Labor of Love: A Dad’s Perspective on the Birthing Center at Silver Cross
It was 6:36 in the morning on Nov. 6 when we heard his very first cry. I looked at my wife, Jessica, and we both started crying, too. A few moments later, the screen from the cesarean section was moved slightly, and we got a glance at our firstborn, Ira (8 lbs. 3 oz., 20 inches long). As just about anyone who’s had a baby before knows, it was an overwhelming experience (and not just because he had a full head of very dark, black hair).
As amazing as that first cry was, it was also a long process getting there. Jessica’s water broke at 9:30 a.m. on Nov. 5. For those doing the math quickly that’s nearly 21 hours of labor. So instead of going to church, we headed to Silver Cross. A bit of disclaimer, I work on the Silver Cross marketing team, so I get to hear and see a lot of the positive reviews patients leave about the care they receive from the nurses and physicians in the hospital’s Women and Infant Services Birthing Center. After our experience, it’s clear why everyone speaks so highly of them.
More than 2,700 babies were born at Silver Cross in 2017. When you have that many born over the course of the year, it might be easy to fall into a rhythm that doesn’t take into account how the parents are feeling at a certain moment. That was never the case with us. Everyone went above and beyond in their care for Jessica. From the volunteers to the nurses and OB/GYN Dr. Gamilah Pierre, they made Jessica and me aware of everything, every step of the way. First-time parents come with an extra dose of anxiety and stress, but every nurse who cared for Jessica during labor, and after delivery, were incredibly good at easing those worries.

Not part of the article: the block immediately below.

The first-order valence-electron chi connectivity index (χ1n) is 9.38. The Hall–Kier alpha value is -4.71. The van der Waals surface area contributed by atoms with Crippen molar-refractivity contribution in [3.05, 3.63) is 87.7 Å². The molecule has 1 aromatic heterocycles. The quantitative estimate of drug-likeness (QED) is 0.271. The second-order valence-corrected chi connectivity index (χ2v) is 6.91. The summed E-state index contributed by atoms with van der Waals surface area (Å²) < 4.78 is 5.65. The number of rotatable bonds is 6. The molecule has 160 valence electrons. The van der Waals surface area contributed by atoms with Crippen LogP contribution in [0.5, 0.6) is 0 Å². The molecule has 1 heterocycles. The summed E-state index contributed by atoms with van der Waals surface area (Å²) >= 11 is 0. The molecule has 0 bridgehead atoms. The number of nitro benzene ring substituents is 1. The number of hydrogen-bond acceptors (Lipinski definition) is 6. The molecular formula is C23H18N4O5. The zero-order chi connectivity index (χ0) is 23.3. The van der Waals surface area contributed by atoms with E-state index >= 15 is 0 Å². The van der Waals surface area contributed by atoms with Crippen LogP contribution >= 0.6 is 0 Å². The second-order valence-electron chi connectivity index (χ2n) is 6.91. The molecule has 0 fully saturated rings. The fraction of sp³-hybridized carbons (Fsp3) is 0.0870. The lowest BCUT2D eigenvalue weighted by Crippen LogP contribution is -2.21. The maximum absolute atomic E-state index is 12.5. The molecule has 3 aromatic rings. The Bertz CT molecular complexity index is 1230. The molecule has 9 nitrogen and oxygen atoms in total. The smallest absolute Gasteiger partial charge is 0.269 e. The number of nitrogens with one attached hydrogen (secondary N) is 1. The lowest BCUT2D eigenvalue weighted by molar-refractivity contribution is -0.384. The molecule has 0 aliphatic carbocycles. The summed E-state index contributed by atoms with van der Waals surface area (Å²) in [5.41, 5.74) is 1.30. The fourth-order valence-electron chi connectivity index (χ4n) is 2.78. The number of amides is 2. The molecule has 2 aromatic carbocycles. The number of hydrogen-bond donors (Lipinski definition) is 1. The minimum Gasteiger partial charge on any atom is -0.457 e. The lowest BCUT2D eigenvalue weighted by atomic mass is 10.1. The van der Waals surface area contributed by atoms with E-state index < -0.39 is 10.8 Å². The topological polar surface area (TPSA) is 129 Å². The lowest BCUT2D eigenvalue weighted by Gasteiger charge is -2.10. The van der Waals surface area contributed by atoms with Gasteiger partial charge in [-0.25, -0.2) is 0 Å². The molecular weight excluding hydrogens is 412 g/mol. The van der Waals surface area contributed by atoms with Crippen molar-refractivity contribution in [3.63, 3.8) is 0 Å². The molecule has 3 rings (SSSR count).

Woodlyne, Jessica’s nurse for most of her labor and delivery, stood out to both of us. She came in around 7 p.m. after Jessica had been in labor for nearly 10 hours, no epidural, and without much progress being made. Despite the exhaustion Jessica was facing, Woodlyne managed to keep a light spirit. She made us both laugh, and kept us up to date on the entire process. She even made the bed for me the first night, which only took about a minute of her time, but it left an impression on me.
We were in the hospital for most of the week, until we were finally discharged on Thursday, Nov. 9. It’s a whirlwind of emotion and exhaustion. With family and friends coming to visit, the days seem to blend together. I can’t remember which day it was, but shortly after Ira was born, when the exhaustion was reaching its peak, I remember our nurse offering to take him to the nursery for a couple of hours to let us both get some much-needed rest. I’m sure she’s made this offer to new parents before, but the attention she gave us made a big impression.
It’s a good feeling when you can confidently tell people how great their experience will be when they come to your place of work. But, I think, it’s elevated when that place is a hospital. People come here expecting to be cared for. The little things are what end up sticking in your mind; like a nurse taking two minutes to make your bed, even though she had a million other things to do at that very moment. It truly makes the whole experience so much better when the people caring for you make it obvious that they love their job. And that was very obvious from everyone we met while at Silver Cross.